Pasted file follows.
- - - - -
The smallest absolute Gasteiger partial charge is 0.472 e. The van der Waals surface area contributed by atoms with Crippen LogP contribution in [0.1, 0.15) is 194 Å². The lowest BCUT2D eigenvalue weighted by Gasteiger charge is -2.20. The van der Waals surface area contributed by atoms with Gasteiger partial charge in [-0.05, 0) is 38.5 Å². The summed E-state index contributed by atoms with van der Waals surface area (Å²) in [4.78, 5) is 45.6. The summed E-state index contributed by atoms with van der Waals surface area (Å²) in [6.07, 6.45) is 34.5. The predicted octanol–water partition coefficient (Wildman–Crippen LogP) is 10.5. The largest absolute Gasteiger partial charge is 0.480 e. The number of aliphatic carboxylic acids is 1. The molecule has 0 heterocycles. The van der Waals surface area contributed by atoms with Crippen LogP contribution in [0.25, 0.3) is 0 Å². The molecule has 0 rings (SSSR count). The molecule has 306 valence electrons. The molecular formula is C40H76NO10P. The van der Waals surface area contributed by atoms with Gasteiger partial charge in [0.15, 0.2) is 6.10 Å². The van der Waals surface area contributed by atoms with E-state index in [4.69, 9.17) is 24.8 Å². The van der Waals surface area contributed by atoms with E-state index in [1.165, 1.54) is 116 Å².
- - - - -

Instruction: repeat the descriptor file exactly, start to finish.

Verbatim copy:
The smallest absolute Gasteiger partial charge is 0.472 e. The van der Waals surface area contributed by atoms with Crippen LogP contribution in [0.1, 0.15) is 194 Å². The lowest BCUT2D eigenvalue weighted by Gasteiger charge is -2.20. The van der Waals surface area contributed by atoms with Gasteiger partial charge in [-0.05, 0) is 38.5 Å². The summed E-state index contributed by atoms with van der Waals surface area (Å²) in [4.78, 5) is 45.6. The summed E-state index contributed by atoms with van der Waals surface area (Å²) in [6.07, 6.45) is 34.5. The predicted octanol–water partition coefficient (Wildman–Crippen LogP) is 10.5. The largest absolute Gasteiger partial charge is 0.480 e. The number of aliphatic carboxylic acids is 1. The molecule has 0 heterocycles. The van der Waals surface area contributed by atoms with Crippen LogP contribution in [0.25, 0.3) is 0 Å². The molecule has 0 rings (SSSR count). The molecule has 306 valence electrons. The molecular formula is C40H76NO10P. The van der Waals surface area contributed by atoms with Gasteiger partial charge in [0.15, 0.2) is 6.10 Å². The van der Waals surface area contributed by atoms with E-state index in [4.69, 9.17) is 24.8 Å². The van der Waals surface area contributed by atoms with E-state index in [1.165, 1.54) is 116 Å².